Avoiding ‘Angel Hairs’

Eliminating Hair That's Anything But Angelic It sounds pretty, but you really don’t want angel hair in your conveying system. Here are some ways to deal it. Think cobwebs. In houses, they represent messiness, antiquity, and scary. In humans, they symbolize fuzzy thinking. In conveying systems for plastic resins, cobwebs—called angel hair, snakeskins, or streamers, can mean material degradation and contamination, product flaws and discoloration, plugged filters and pipelines, receiver problems, higher maintenance costs, and general inefficiencies in material conveyance, production, and profit making. Angel hair is primarily a result of frictional heat and abrasion against smooth-walled pipes and elbows. While the best defense is not to have angel hair form to begin with, eliminating all angel hairs (as well as fines and dust) from production might not be possible. What is possible is minimizing the creation of angel hair, and then removing what have been created. Here are some ways to manage angel hair formation: follow proper piping practices, use specialty elbows, reduce transfer velocities, run at cooler temperatures, and remove what angel hairs come down the line. The problem Frictional heat is the primary cause of angel hair. Resin pellets flowing down a pipeline travel primarily in an air stream down the middle of the pipe. That’s true for “straights.” Elbows “bend” the direction of the resin pellets. These bends cause pellets to hit the inner wall of the elbow. Depending on the resin properties, elbow design, and air velocities, some resins get deflected to other areas of the elbow and some get deflected back to the air stream. Most slide against the elbow wall (see Figure 1). This sliding generates frictional heat. Pellets with low melting points, soften and smear along the wall, much like a crayon smears color on a bedroom wall. Smearing can happen fast, and once started, it often grows as incoming pellets rub against the existing smear.   Figure 1:  Plastic resins moving through an elbow hit and slide along the inner wall of the elbow, creating both an impact zone and a sliding, or friction, zone. Incoming conveyed pellets randomly break off the smeared plastic into long, ribbon-like strands, almost like loose bird’s nests. This is angel hair, which is then conveyed downstream, entangling with the unaffected resin already moving downstream, often plugging a feed area and eventually starving a receiver. At the very least, angel hair can contaminate resins at the receiver, including changing the resin’s properties and color. In many cases, the angel hairs plug and contaminate. Focus on proper pipe design Piping layouts consist of straights and bends—horizontal and vertical lengths of pipe connected by elbows. An effective way of minimizing angel hairs is to keep piping paths short and with few elbows and fittings. Doing this minimizes the impact and sliding zones in the conveying system. Second, it minimizes pressure drops, which affects air velocity—the transport medium for conveying resin materials. If air velocities drop below the material’s saltation velocity, material will drop out of the air stream and just slide along a pipe or elbow. Last, the source of the air stream (blower or vacuum pump) will be happier: better able to maintain the target conveying speed and transfer rate, fewer hard stops or starts, less energy wasted. Elbows will always be in a conveying system. For elbows, long-radius elbows should have a CLR six to nine times the pipe diameter. For elbows at the base of a high vertical rise, nine to 12 times is preferred. Use specialty elbows Angel hairs formation is worse in standard elbows with smooth inner surfaces. While smooth surfaces reduce minimize friction, material wind up sliding more along those surfaces. This generates the frictional heat that’s an anathema to resins with low melting points. Several types of specialty elbows deter angle hair formation . One type is based on scoring, etching, or otherwise roughening the inside surface of standard, smooth-walled elbows. The rough surface causes material to roll and tumble, rather than slide, along the surface. The tumbling generates less frictional heat than sliding. Surface treatments include shot peening or rifling (spiral groove). (see Figure 2) Figure 2: Rifled or spiral-grooved elbows cause resin pellets to tumble through the elbow instead of slide along its walls. Pocket-type elbows also reduce formation of angel hair by creating a mini cyclone or simple barrier of resin pellets; the pellet-to-pellet interaction between incoming material and the pocket area keeps most of the pellets from hitting and sliding along the elbow wall. Blind tees—a standard pipe tee with one outlet capped—acts like a pocket-type elbow; incoming pellets hit those built up in the capped outlet (see Figure 3).   Figure 3: Other specialty elbows for reducing angel hair rely on pellet-to-pellet interaction to keep most of the pellets from hitting and sliding along the elbow’s interior wall. Run slower Optimizing conveying velocity falls into the “Goldilocks zone.” Air velocities below the saltation velocity will create instabilities in the conveying system, the worst being the inability to convey material from pickup point to receiver. Just above the saltation velocity, material will get carried and the formation of angel hairs is significantly reduced. With excessive conveying velocities, material travels too fast. This does not lead to higher material transfer capacity, though. So, regarding the air velocity in pneumatic conveying… less is better. The ideal average conveying velocity for plastic resins that are susceptible to angel hair formation is about 4,000 ft/min. Run cooler Frictional heat is just part of the angel hair problem. The operating temperature of your conveying system should be low to begin with—at the source: The air stream that conveys materials, whether positive pressure or vacuum blower systems (or both). Conveying at a typical 6 psi will raise the temperature within the conveying system about 85°F. It’s worth noting that softer materials tend to get sticky at lower temperatures than hard resins. You may need to install an inline cooler (air- or water-cooled) to reduce the temperature of the conveying air below the resin’s melting point. Coolers may also be necessary to “air condition” the temperature of ambient air in warmer climates. Remove it Whatever angel hair that remains should be removed before blenders, feed hoppers or receivers. One type of angel hair trap consists of a drawer with an expanded stainless steel insert that fits into the takeoff box at the bottoms of silos and effectively traps angel hair for later removal. (Fig. 4) There are also in-line angel hair traps that can be used in conveying lines to remove angel hair. (Fig. 5)   The Best Solution Naturally, the best approach is to stop angel hair from forming in the first place and the good news is that you have several methods of minimizing the formation of angel hair so that its removal is not onerous. Selecting the right method for your plastics conveying system boils down to comparing installation costs vs. maintenance cost, the potential of material contamination, deficiencies in final product and plant shutdown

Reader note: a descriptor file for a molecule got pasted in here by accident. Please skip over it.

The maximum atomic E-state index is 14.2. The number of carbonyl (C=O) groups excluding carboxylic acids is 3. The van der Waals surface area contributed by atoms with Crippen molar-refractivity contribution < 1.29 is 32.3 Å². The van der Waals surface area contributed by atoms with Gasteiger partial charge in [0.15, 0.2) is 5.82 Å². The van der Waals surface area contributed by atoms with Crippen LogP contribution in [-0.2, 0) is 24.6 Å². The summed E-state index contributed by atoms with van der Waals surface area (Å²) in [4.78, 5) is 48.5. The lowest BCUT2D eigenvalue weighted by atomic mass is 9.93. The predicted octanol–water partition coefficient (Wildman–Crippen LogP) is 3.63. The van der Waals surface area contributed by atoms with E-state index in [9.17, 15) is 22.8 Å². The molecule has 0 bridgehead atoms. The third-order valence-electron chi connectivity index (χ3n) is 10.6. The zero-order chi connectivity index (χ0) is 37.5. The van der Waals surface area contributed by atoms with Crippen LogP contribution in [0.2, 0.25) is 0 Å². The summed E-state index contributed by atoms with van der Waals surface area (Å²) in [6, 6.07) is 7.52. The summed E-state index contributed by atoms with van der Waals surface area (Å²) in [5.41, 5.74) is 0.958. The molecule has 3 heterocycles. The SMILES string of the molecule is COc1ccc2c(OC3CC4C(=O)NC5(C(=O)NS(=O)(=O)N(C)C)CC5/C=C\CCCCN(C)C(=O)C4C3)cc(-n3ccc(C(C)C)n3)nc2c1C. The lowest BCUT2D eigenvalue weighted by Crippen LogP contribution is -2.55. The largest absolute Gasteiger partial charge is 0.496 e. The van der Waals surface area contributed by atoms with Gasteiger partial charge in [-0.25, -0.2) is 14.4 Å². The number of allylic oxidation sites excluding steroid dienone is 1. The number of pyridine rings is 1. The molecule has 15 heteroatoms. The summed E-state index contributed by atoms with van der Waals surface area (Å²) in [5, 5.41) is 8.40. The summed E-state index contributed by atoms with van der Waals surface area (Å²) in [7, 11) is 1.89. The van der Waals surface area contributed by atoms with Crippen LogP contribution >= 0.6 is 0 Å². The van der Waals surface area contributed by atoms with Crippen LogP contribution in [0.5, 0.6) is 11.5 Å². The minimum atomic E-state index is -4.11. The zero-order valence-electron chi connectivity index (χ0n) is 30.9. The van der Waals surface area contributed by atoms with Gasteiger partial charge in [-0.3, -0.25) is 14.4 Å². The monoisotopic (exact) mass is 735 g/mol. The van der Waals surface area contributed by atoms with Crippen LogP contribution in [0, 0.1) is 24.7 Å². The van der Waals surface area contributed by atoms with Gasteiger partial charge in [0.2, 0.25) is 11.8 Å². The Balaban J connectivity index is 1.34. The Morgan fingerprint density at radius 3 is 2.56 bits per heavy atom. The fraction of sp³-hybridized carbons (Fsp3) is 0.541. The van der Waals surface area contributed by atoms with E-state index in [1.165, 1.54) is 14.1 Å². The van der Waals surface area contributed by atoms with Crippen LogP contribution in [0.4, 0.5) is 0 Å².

Narrow your search

Most Recent